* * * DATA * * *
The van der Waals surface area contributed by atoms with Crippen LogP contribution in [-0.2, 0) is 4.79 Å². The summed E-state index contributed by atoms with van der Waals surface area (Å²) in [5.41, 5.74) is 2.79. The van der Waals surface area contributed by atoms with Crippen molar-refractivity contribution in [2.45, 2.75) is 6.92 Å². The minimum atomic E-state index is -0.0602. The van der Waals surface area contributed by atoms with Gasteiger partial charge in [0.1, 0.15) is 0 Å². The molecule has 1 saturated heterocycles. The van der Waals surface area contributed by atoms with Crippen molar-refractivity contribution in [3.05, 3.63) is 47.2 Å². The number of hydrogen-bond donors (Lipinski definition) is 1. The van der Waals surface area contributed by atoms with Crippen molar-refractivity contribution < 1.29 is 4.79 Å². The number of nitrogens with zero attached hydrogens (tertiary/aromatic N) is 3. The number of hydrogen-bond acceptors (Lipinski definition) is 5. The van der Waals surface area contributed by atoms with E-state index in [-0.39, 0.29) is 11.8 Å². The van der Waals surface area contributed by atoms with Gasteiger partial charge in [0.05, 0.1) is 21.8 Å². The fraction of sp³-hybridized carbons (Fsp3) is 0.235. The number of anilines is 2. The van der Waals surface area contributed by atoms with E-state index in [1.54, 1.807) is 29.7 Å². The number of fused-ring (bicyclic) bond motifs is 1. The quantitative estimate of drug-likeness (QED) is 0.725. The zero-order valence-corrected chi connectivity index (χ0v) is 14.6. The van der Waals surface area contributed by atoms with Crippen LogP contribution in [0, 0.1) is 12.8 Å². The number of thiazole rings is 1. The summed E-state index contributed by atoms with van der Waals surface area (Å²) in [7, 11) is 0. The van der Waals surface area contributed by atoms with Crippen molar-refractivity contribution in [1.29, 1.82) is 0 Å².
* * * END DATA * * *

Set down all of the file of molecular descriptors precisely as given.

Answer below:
The van der Waals surface area contributed by atoms with Crippen LogP contribution in [-0.2, 0) is 4.79 Å². The summed E-state index contributed by atoms with van der Waals surface area (Å²) in [5.41, 5.74) is 2.79. The van der Waals surface area contributed by atoms with Crippen molar-refractivity contribution in [2.45, 2.75) is 6.92 Å². The minimum atomic E-state index is -0.0602. The van der Waals surface area contributed by atoms with Gasteiger partial charge in [0.1, 0.15) is 0 Å². The molecule has 1 saturated heterocycles. The van der Waals surface area contributed by atoms with Crippen molar-refractivity contribution in [3.05, 3.63) is 47.2 Å². The number of hydrogen-bond donors (Lipinski definition) is 1. The van der Waals surface area contributed by atoms with Crippen molar-refractivity contribution < 1.29 is 4.79 Å². The number of nitrogens with zero attached hydrogens (tertiary/aromatic N) is 3. The number of hydrogen-bond acceptors (Lipinski definition) is 5. The van der Waals surface area contributed by atoms with E-state index in [-0.39, 0.29) is 11.8 Å². The van der Waals surface area contributed by atoms with Gasteiger partial charge in [0.05, 0.1) is 21.8 Å². The fraction of sp³-hybridized carbons (Fsp3) is 0.235. The number of anilines is 2. The van der Waals surface area contributed by atoms with E-state index in [1.54, 1.807) is 29.7 Å². The number of fused-ring (bicyclic) bond motifs is 1. The quantitative estimate of drug-likeness (QED) is 0.725. The zero-order valence-corrected chi connectivity index (χ0v) is 14.6. The van der Waals surface area contributed by atoms with Crippen LogP contribution in [0, 0.1) is 12.8 Å². The number of thiazole rings is 1. The summed E-state index contributed by atoms with van der Waals surface area (Å²) in [7, 11) is 0. The van der Waals surface area contributed by atoms with Crippen molar-refractivity contribution in [1.29, 1.82) is 0 Å².